Sick HSC candidates would do well to not show up to the exam hall
The higher secondary exams in Bangladesh are going to start soon, and HSC candidates may not be going for a coronavirus test, intentionally, even after experiencing symptoms that infected people typically exhibit, such as having a fever for a few days as well as other health issues.
The most probable reason is, if they go for a test and the results say that they have serious symptoms of coronavirus, they will have to be “away” from their home to be in isolation for treatment, which would severely hamper their final preparation for the board exams and subsequently lead to a poor result, possibly leading to absence in some exams as well.
And even in such a situation, there is a strong probability that the student’s decision to not get tested for the virus will be supported by their parents or guardians.
But, if any infected student goes to the exam centre, there are high chances that fellow students, invigilators, and others will contract the coronavirus too.
Moreover, this communicable disease is already declared a pandemic by the World Health Organization (WHO).
That is why, realizing the sensitivity of the situation, the government should reach out to people and conduct coronavirus tests on people. The government has previously shown its commendable efficiency in reaching out to people in different alarming medical situations — especially when it comes to vaccination.
In January this year, the Directorate General of Health Services said that at least 1.2 million people in Dhaka will be getting two doses of cholera vaccine.
And subsequently, from February 19 to 25, the first round of the oral cholera vaccine was administered to infants above a year old in six high cholera-prone areas in Dhaka (Mohammadpur, Adabor, Darussalam, Lalbagh, Kamrangir Char, and Hazaribagh).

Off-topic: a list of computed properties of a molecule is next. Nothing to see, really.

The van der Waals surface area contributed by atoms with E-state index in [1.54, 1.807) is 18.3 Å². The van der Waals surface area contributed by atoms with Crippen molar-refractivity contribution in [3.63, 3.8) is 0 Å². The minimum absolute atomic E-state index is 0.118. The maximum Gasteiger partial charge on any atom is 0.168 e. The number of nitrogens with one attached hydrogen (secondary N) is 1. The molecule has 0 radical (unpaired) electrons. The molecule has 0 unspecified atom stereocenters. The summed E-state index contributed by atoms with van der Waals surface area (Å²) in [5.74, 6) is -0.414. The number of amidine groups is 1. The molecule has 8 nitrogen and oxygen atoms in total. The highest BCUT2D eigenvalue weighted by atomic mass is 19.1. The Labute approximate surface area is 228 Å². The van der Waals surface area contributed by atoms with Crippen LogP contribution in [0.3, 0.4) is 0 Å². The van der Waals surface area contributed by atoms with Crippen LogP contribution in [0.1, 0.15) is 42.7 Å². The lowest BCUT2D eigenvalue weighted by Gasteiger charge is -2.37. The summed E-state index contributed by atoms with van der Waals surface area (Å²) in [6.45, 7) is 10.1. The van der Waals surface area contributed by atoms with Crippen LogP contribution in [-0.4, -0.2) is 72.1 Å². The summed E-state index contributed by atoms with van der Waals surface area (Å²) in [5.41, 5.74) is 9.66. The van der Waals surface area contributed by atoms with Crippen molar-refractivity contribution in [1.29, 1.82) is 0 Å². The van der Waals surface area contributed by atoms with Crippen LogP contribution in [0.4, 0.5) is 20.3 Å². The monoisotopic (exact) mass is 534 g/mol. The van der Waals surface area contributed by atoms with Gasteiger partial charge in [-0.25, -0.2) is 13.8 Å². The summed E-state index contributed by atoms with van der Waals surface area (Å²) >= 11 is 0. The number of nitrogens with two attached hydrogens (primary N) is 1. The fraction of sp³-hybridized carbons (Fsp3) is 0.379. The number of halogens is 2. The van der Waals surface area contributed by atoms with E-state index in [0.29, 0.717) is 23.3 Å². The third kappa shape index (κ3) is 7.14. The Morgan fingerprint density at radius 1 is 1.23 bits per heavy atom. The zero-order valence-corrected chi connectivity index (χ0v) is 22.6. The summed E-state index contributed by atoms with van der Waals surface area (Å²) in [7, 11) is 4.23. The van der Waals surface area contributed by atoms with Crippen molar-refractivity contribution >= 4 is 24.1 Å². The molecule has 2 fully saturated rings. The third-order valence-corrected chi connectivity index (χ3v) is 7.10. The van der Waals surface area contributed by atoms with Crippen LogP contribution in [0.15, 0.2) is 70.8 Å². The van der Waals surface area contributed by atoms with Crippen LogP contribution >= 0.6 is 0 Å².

The second dose is due this month. Health services director for communicable disease of the directorate also said that they would reach out to all people in phases to safeguard them from the disease.
And in December 2019, the government had conducted a three week long cholera vaccine campaign in Cox’s Bazar and nearby areas to protect 635,000 Rohingya refugees from the disease.
In short, there are uncountable examples where the government has done great in response to the medical needs of the country.
And as a recognition, Prime Minister Sheikh Hasina received the “Vaccine Hero” award conferred by the Global Alliance for Vaccines and Immunization (GAVI).
So, these examples indicate that the government is efficient enough to reach out to people and do the needful in this coronavirus outbreak.
Though the government has already taken many effective measures — notable among which are closing educational institutes for two weeks — it is imperative that they prioritize treating people who are infected with the virus and spreading necessary knowledge about what coronavirus is as well as what preventive steps one should take to avoid it.
With that, if the government also invests the effort to directly reach out to every single person in the country to provide them with necessary medical support — including taking other relevant initiatives — the future of the students will also be secured.
Nafis Ehsas Chowdhury is Prefect at Birshreshtha Noor Mohammad Public College.